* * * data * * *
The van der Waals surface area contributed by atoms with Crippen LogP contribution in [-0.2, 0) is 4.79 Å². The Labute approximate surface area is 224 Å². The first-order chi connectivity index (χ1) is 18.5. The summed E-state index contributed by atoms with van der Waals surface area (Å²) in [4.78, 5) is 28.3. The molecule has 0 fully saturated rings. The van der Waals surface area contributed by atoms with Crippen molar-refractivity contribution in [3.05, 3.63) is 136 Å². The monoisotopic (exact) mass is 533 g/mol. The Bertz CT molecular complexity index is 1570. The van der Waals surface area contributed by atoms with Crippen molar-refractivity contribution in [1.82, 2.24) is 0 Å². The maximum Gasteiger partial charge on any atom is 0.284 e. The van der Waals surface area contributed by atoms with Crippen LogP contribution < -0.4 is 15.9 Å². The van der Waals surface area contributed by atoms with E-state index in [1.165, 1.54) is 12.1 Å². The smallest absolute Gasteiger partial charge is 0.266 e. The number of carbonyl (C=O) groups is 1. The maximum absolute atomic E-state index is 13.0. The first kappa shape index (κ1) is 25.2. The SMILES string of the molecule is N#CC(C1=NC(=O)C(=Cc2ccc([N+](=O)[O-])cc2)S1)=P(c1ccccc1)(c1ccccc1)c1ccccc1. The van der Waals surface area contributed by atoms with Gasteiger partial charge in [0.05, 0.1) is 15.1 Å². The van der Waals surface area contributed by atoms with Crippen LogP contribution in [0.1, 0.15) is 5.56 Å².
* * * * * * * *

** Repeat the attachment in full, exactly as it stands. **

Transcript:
The van der Waals surface area contributed by atoms with Crippen LogP contribution in [-0.2, 0) is 4.79 Å². The Labute approximate surface area is 224 Å². The first-order chi connectivity index (χ1) is 18.5. The summed E-state index contributed by atoms with van der Waals surface area (Å²) in [4.78, 5) is 28.3. The molecule has 0 fully saturated rings. The van der Waals surface area contributed by atoms with Crippen molar-refractivity contribution in [3.05, 3.63) is 136 Å². The monoisotopic (exact) mass is 533 g/mol. The Bertz CT molecular complexity index is 1570. The van der Waals surface area contributed by atoms with Crippen molar-refractivity contribution in [1.82, 2.24) is 0 Å². The maximum Gasteiger partial charge on any atom is 0.284 e. The van der Waals surface area contributed by atoms with Crippen LogP contribution < -0.4 is 15.9 Å². The van der Waals surface area contributed by atoms with E-state index in [1.165, 1.54) is 12.1 Å². The smallest absolute Gasteiger partial charge is 0.266 e. The number of carbonyl (C=O) groups is 1. The maximum absolute atomic E-state index is 13.0. The first kappa shape index (κ1) is 25.2. The SMILES string of the molecule is N#CC(C1=NC(=O)C(=Cc2ccc([N+](=O)[O-])cc2)S1)=P(c1ccccc1)(c1ccccc1)c1ccccc1. The van der Waals surface area contributed by atoms with Gasteiger partial charge in [0.05, 0.1) is 15.1 Å². The van der Waals surface area contributed by atoms with Crippen LogP contribution in [0.1, 0.15) is 5.56 Å².